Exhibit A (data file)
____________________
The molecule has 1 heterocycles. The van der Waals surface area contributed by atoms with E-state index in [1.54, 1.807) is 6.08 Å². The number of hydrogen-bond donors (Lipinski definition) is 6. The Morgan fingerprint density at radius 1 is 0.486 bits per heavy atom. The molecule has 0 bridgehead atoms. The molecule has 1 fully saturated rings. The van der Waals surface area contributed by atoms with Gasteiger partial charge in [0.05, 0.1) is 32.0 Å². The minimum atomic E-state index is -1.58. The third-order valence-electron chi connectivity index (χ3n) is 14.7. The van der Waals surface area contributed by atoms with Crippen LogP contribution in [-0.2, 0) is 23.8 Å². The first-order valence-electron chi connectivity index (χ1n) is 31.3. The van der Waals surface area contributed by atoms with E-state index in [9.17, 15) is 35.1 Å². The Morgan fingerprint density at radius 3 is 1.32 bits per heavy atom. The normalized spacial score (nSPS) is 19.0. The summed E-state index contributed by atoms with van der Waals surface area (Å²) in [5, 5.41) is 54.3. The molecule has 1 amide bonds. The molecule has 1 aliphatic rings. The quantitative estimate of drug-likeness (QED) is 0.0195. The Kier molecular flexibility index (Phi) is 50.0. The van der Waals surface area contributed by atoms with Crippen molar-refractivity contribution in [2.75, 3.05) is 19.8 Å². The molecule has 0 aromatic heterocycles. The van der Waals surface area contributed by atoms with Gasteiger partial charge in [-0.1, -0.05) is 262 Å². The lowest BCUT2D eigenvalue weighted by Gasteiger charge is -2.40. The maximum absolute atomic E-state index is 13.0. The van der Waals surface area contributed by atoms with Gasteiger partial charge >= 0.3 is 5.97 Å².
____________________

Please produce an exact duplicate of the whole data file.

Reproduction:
The molecule has 1 heterocycles. The van der Waals surface area contributed by atoms with E-state index in [1.54, 1.807) is 6.08 Å². The number of hydrogen-bond donors (Lipinski definition) is 6. The Morgan fingerprint density at radius 1 is 0.486 bits per heavy atom. The molecule has 0 bridgehead atoms. The molecule has 1 fully saturated rings. The van der Waals surface area contributed by atoms with Gasteiger partial charge in [0.05, 0.1) is 32.0 Å². The minimum atomic E-state index is -1.58. The third-order valence-electron chi connectivity index (χ3n) is 14.7. The van der Waals surface area contributed by atoms with Crippen LogP contribution in [-0.2, 0) is 23.8 Å². The first-order valence-electron chi connectivity index (χ1n) is 31.3. The van der Waals surface area contributed by atoms with E-state index in [9.17, 15) is 35.1 Å². The Morgan fingerprint density at radius 3 is 1.32 bits per heavy atom. The normalized spacial score (nSPS) is 19.0. The summed E-state index contributed by atoms with van der Waals surface area (Å²) in [5, 5.41) is 54.3. The molecule has 1 amide bonds. The molecule has 1 aliphatic rings. The quantitative estimate of drug-likeness (QED) is 0.0195. The Kier molecular flexibility index (Phi) is 50.0. The van der Waals surface area contributed by atoms with Crippen molar-refractivity contribution in [2.75, 3.05) is 19.8 Å². The molecule has 0 aromatic heterocycles. The van der Waals surface area contributed by atoms with Gasteiger partial charge in [-0.1, -0.05) is 262 Å². The lowest BCUT2D eigenvalue weighted by Gasteiger charge is -2.40. The maximum absolute atomic E-state index is 13.0. The van der Waals surface area contributed by atoms with Gasteiger partial charge >= 0.3 is 5.97 Å².